In Matthew Washington v. James T. Morris, et al., Plaintiff set out to sue a host of individuals, including the Superior Court judge who presided over his trial and the attorney who defended him in that trial. Plaintiff filed the complaint on May 20, 1993, and sought to amend it on June 7, 1993, July 21, 1993, July 23, 1993, November 2, 1993, November 5, 1993, December 14, 1993, December 22, 1993, January 23, 1995, March 2, 1995, March 29, 1995, and on October 20, 1995. At least one of these Motions to Amend sought to add Magistrate Judge James E. Graham as a party defendant. Plaintiff filed fifty-four pleadings in that case, all of which required the considered attention of Judge Anthony A. Alaimo or Magistrate Graham.

The motions ranged from the mundane, such as “Motion for Change of Venue”, to the arcane, such as “Motion for Cesset pro Cessus” and “Motion for Judex Delegatus”, to the curious, such as “Motion for Nunc pro Tunc” and “Motion for Psychoanalysis”, to the outlandish, such as “Motion to Impeach Judge Alaimo” and “Motion to Renounce Citizenship” and “Motion to Exhume Body of Alex Hodgson”. Plaintiff also filed numerous interlocutory appeals, which required the attention and utilization of the resources of the Court of Appeals. The case was disposed of on the pleadings in Defendants’ favor. Plaintiff has filed an appeal.

Plaintiff’s other cases in this district demonstrate that his litigation practice continues with the same themes as described above. In Matthew Washington v. Dr. Joseph H. Owens, Jr., Plaintiff filed some ten motions to amend, moved to disqualify the undersigned judge, and also expressed his contempt for the undersigned judge by filing a “Motion to Invoke and Execute Rule 15–Retroactive Note: The Court’s School Days are Over”. This Court dismissed Plaintiff’s complaint upon motion by the Defendant. The case currently is on appeal. In Matthew Washington v. Ronald Fountain, et al., Plaintiff has already filed thirteen motions to amend, including one which sought to add President Clinton as a party. Plaintiff also sought to disqualify the undersigned judge and again invoked the mysterious “Rule 15″. The case has been reassigned to Chief Judge B. Avant Edenfield and is still pending.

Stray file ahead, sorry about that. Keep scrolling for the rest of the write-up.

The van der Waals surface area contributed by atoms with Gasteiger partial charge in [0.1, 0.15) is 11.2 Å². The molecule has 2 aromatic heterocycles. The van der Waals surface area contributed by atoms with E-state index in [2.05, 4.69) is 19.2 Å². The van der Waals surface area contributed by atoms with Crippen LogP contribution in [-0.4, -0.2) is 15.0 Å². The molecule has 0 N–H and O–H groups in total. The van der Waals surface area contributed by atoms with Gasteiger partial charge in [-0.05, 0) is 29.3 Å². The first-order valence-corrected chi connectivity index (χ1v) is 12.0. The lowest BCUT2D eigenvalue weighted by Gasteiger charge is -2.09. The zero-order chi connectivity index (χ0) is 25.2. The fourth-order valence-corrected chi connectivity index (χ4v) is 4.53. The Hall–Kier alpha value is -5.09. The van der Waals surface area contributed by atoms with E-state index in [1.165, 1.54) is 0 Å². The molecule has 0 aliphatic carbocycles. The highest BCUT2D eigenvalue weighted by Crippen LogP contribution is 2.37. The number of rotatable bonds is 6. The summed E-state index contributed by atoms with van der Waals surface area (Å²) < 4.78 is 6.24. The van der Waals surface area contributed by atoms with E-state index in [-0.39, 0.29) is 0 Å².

In the instant case, Plaintiff has sued all of the judges and one magistrate judge from this District as well as one judge and one magistrate judge from the Middle District of Georgia. Plaintiff also unsuccessfully tried to join Judge Michael Karpf of the Superior Court of Chatham County and United States Senator Sam Nunn. His five motions to amend are overshadowed by the “Motion to Kiss My Ass? which Plaintiff filed (apparently to express his frustration with Magistrate Judge G.R. Smith’s refusal to allow the addition of Judge Karpf and Senator Nunn). This case has been pending less than one year and already Plaintiff has filed three interlocutory appeals. Likewise, in Matthew Washington v. R.D. Collins, et al., Plaintiff has already filed three frivolous interlocutory appeals in a case which is only several months old.

In Matthew Washington v. Dr. Joseph H. Owens, Plaintiff has filed a “Motion for Skin Change Operation” in which he desired the government to fund a sex change for him. When Magistrate Judge W. Leon Barfield denied the motion, Plaintiff filed a “Motion to Impeach” the magistrate. He also unsuccessfully sought to add the undersigned judge as a party defendant.

In another case which had been originally filed in the Northern District of Georgia, Plaintiff sued the same judges as in this case and also added Ted Turner of CNN International for good measure: “Mr. Turner, a fellow Georgian, is and has violated the ‘Free Press’ of which he ‘supposedly stands’ with his cartel and CBS endeavors to do the same.” Recently, he filed a “Motion for Catered Food Services” in which he complained about the prison food and moved for a court order allowing him to “receive catered food from some credible responsible business establishment preferred and paid for by Plaintiff.”

The case is Washington v. Alaimo, 934 F. Supp. 1395 (S.D. Ga. 1996).